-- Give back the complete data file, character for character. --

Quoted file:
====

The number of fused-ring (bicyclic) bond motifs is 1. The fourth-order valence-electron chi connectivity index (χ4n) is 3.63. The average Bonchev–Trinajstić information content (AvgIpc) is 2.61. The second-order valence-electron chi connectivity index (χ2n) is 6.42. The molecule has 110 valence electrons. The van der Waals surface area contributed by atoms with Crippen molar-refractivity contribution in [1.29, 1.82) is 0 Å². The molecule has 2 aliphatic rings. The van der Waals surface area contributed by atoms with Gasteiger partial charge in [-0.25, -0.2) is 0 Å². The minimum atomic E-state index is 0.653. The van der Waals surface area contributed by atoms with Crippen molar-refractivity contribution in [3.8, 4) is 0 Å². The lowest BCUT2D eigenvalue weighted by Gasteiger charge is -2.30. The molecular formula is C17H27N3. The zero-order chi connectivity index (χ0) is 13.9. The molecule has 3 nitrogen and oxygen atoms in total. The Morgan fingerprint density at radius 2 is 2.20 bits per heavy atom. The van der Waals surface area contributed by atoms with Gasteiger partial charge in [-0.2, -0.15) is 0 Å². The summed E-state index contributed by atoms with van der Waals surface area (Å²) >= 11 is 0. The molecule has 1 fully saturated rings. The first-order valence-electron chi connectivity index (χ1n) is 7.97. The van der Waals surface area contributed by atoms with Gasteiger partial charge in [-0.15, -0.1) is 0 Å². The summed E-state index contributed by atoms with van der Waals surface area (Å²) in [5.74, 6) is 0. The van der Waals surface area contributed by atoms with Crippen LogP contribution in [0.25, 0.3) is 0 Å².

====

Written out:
The number of fused-ring (bicyclic) bond motifs is 1. The fourth-order valence-electron chi connectivity index (χ4n) is 3.63. The average Bonchev–Trinajstić information content (AvgIpc) is 2.61. The second-order valence-electron chi connectivity index (χ2n) is 6.42. The molecule has 110 valence electrons. The van der Waals surface area contributed by atoms with Crippen molar-refractivity contribution in [1.29, 1.82) is 0 Å². The molecule has 2 aliphatic rings. The van der Waals surface area contributed by atoms with Gasteiger partial charge in [-0.25, -0.2) is 0 Å². The minimum atomic E-state index is 0.653. The van der Waals surface area contributed by atoms with Crippen molar-refractivity contribution in [3.8, 4) is 0 Å². The lowest BCUT2D eigenvalue weighted by Gasteiger charge is -2.30. The molecular formula is C17H27N3. The zero-order chi connectivity index (χ0) is 13.9. The molecule has 3 nitrogen and oxygen atoms in total. The Morgan fingerprint density at radius 2 is 2.20 bits per heavy atom. The van der Waals surface area contributed by atoms with Gasteiger partial charge in [-0.2, -0.15) is 0 Å². The summed E-state index contributed by atoms with van der Waals surface area (Å²) >= 11 is 0. The molecule has 1 fully saturated rings. The first-order valence-electron chi connectivity index (χ1n) is 7.97. The van der Waals surface area contributed by atoms with Gasteiger partial charge in [-0.15, -0.1) is 0 Å². The summed E-state index contributed by atoms with van der Waals surface area (Å²) in [5.74, 6) is 0. The van der Waals surface area contributed by atoms with Crippen LogP contribution in [0.25, 0.3) is 0 Å².